Agree or disagree, there are some good points.
It would have felt good, no? It would have been viscerally rewarding to find Brooks Orpik and go after him, to hand out swift, eye-for-an-eye punishment to anyone and everyone on the Pittsburgh Penguins roster, to seek and destroy.
The Blackhawks had just seen their captain, Jonathan Toews, plowed into the boards by Orpik — a man without a history of suspensions, but a man with a reputation for playing as close to the edge as possible. They had just seen Toews slow to get up, wincing in pain, clutching his left arm and leaving the game. As Patrick Sharp noted, Orpik knew darn well whom he was hitting, and made sure to do it as hard as he could.
“You obviously don’t like your captain getting hit like that,” Sharp said.
The initial reaction, the knee-jerk, is to attack. Attack Orpik. Attack Sidney Crosby. Attack everyone. Retaliation. Retribution. Old-time hockey, right?
It would have been immensely satisfying.
It also would have accomplished nothing.
And so while Mike Milbury and Keith Jones called for blood on NBC Sports Network, the Hawks responded to the Orpik hit by playing better. By playing harder. Yes, Andrew Shaw took a quick run at Orpik later in the period, but he didn’t go out of his way, didn’t take a dumb penalty, didn’t go after a random Penguins star to exact some archaic idea of revenge.
The Hawks played hockey. They still lost, because, well, sometimes you lose. But they handled it the right way, no matter what the talking heads said.
During the intermission, Jones said, “The two points aren’t that important tonight for the Blackhawks,” saying their focus should have been on answering the Orpik hit. It’s exactly that kind of Neanderthalic line of thought that keeps hockey on the fringe of American mainstream sports. The two points were plenty important to the Hawks, who are fighting for home-ice advantage in a series against the Colorado Avalanche, who have won four of five meetings between the two teams and who play at high altitude.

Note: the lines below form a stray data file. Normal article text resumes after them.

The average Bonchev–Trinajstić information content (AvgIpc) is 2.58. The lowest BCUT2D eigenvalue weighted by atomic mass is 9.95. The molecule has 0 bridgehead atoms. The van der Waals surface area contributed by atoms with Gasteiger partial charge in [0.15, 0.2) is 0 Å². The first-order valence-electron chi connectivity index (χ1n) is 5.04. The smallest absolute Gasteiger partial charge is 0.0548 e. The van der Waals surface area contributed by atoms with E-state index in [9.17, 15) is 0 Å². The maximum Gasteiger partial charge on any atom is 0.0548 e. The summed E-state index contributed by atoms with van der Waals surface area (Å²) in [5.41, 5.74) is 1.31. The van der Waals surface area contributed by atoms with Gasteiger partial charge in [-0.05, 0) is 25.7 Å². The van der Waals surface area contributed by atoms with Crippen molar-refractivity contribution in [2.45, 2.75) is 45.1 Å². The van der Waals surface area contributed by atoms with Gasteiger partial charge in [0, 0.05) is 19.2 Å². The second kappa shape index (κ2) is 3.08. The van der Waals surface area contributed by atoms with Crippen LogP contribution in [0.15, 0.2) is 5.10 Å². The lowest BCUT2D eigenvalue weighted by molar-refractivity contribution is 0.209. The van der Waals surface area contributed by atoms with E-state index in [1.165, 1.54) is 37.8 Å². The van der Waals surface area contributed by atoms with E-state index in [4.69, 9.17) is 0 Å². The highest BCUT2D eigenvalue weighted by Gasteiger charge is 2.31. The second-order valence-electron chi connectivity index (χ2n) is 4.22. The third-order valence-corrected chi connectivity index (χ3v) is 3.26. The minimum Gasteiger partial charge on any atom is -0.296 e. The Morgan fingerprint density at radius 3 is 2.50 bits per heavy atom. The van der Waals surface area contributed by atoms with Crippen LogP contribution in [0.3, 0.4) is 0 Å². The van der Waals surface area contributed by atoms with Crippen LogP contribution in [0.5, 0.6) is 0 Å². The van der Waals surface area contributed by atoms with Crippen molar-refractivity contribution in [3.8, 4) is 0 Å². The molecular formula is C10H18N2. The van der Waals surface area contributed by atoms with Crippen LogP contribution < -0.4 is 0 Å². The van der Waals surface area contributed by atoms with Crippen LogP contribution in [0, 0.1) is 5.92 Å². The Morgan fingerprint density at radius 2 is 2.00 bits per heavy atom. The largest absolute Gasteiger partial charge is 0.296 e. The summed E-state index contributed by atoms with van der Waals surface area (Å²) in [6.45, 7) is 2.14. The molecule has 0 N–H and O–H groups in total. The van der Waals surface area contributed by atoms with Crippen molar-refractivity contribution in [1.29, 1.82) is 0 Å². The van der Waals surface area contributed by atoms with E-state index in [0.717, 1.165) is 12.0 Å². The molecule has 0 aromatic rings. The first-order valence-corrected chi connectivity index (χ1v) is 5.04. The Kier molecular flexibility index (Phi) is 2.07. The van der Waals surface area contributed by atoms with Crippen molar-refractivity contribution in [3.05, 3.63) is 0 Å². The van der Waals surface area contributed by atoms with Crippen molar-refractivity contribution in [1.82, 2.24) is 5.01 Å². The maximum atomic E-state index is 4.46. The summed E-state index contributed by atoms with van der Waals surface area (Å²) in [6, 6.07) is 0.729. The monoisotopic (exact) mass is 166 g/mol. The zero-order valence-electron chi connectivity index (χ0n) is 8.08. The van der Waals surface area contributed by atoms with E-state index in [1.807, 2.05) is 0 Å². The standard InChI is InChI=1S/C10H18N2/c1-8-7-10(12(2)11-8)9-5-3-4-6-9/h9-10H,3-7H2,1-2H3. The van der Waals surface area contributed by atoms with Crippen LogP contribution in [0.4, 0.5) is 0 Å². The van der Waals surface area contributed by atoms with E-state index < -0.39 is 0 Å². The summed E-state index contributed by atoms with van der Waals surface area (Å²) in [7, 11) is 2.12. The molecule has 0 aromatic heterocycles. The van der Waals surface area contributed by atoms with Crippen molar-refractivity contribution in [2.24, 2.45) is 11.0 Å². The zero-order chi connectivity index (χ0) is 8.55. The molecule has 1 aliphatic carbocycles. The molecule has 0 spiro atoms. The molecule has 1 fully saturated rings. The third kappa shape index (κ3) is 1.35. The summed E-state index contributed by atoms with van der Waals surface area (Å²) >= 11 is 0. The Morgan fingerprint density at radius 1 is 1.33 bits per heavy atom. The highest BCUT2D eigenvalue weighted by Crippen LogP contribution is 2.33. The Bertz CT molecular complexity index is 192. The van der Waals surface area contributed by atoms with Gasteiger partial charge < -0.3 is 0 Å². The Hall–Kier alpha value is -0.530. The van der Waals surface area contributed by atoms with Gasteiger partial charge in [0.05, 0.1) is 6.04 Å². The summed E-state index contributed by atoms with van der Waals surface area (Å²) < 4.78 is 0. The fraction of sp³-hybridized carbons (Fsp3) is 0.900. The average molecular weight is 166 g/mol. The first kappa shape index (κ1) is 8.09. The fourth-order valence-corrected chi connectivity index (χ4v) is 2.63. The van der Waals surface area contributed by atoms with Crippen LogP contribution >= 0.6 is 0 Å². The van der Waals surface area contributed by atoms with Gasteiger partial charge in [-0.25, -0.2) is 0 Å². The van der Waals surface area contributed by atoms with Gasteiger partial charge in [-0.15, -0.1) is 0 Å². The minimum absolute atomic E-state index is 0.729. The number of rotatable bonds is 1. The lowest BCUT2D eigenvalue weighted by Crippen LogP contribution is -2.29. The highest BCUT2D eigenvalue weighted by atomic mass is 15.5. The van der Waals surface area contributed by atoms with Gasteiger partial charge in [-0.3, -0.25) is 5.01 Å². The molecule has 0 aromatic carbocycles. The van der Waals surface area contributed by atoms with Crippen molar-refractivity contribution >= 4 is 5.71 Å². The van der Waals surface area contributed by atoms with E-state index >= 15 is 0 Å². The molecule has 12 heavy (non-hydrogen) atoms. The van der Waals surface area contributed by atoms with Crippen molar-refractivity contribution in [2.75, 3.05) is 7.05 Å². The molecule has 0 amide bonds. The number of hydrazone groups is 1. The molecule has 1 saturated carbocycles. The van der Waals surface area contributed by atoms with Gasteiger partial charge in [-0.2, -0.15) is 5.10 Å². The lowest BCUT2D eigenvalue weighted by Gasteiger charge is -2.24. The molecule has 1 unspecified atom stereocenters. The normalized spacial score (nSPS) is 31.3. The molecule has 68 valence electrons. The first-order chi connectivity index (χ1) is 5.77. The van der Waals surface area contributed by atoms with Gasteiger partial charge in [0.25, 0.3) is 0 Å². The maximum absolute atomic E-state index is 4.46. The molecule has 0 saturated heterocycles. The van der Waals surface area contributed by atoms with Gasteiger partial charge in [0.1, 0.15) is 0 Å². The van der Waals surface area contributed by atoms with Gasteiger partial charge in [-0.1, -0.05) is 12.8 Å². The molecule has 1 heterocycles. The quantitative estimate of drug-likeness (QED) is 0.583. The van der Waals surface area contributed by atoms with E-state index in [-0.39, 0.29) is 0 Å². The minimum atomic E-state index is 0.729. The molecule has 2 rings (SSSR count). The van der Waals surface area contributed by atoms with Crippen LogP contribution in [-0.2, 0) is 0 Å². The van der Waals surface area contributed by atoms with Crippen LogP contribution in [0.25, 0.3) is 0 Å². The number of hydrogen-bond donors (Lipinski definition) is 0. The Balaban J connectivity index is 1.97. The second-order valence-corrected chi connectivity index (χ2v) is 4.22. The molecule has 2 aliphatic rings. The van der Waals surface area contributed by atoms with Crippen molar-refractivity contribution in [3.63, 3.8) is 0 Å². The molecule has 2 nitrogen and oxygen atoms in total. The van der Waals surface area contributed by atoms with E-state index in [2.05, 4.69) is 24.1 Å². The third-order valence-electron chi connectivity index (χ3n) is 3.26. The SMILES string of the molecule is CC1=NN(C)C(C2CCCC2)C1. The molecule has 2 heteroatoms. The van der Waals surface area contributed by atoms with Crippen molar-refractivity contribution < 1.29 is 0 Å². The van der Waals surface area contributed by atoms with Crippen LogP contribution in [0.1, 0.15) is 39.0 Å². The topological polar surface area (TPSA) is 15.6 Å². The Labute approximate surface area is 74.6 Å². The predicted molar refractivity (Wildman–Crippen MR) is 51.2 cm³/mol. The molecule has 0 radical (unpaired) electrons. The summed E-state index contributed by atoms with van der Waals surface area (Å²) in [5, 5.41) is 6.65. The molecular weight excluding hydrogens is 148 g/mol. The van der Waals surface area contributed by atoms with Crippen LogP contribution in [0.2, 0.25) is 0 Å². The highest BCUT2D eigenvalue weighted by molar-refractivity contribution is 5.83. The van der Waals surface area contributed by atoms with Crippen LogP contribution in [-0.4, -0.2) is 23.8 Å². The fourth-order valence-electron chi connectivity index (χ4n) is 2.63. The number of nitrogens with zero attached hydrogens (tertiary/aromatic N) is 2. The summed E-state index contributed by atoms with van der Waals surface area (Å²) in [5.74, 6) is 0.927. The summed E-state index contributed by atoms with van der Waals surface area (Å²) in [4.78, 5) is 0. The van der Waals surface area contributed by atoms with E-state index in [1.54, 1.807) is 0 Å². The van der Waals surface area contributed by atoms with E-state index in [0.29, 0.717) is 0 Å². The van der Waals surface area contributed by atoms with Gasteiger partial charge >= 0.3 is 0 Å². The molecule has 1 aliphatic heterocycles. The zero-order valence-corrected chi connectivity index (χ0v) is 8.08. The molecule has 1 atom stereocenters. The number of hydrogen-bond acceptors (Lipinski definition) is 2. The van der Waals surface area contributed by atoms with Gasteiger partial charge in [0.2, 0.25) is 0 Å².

What’s not important is “sending a message” — particularly to an Eastern Conference team you see twice a year.
“If I were coaching that team, I’d say let’s do something about this,” Milbury said.
Mike Milbury went 146-160-45 as an NHL coach, was one of the worst general managers in sports history, and gets paid to say dumb things on TV. Joel Quenneville is the third-winningest coach in history, with two Stanley Cups in the last four seasons. Who do you want to cast your lot with?
It wasn’t even a dirty hit — the NHL won’t have a disciplinary hearing for Orpik. It was a dangerous hit, and a devastating hit, but it wasn’t dirty. Orpik didn’t leave his feet until after contact was made, and the principal point of contact was not Toews’ head. Had a Hawks player picked a fight with Orpik, fine, whatever. But Orpik hasn’t had a single fighting major in the last four seasons, so good luck getting him to drop the gloves.
Retaliation brings nothing but re-retaliation, and a greater risk of another player getting hurt. This notion of “standing up for your teammate” is a relic of hockey’s more barbaric days, and it does nothing to help your team win a hockey game, which is the point of playing hockey games.
The idea that the Hawks aren’t tough enough? That other teams won’t be afraid of the Hawks because they didn’t knock someone into next week in response to the hit? Please. They looked awfully mentally tough coming back from 3-1 down against Detroit last spring. Looked plenty physically tough in dispatching the bruising Kings, then surviving the Bruins with both rosters filled with the walking wounded. A John Scott on the Hawks roster wouldn’t have stopped Orpik from leveling Toews. Wouldn’t stop the next big hit, either.
The goal Sunday night was to beat the Penguins, get two points and keep pace with the Avalanche. That remains the short-term goal. Long-term, however, the focus is on the postseason, and making another Cup run. Patrick Kane will be back for the playoffs. The Hawks should be just as cautious with Toews, regardless of the nature of his injury. Toews is day to day, and the Hawks won’t rush him back with just two weeks left in the regular season.
Because a healthy Toews in the playoffs is the most important thing — certainly more important than some nebulous and antiquated idea of vengeance.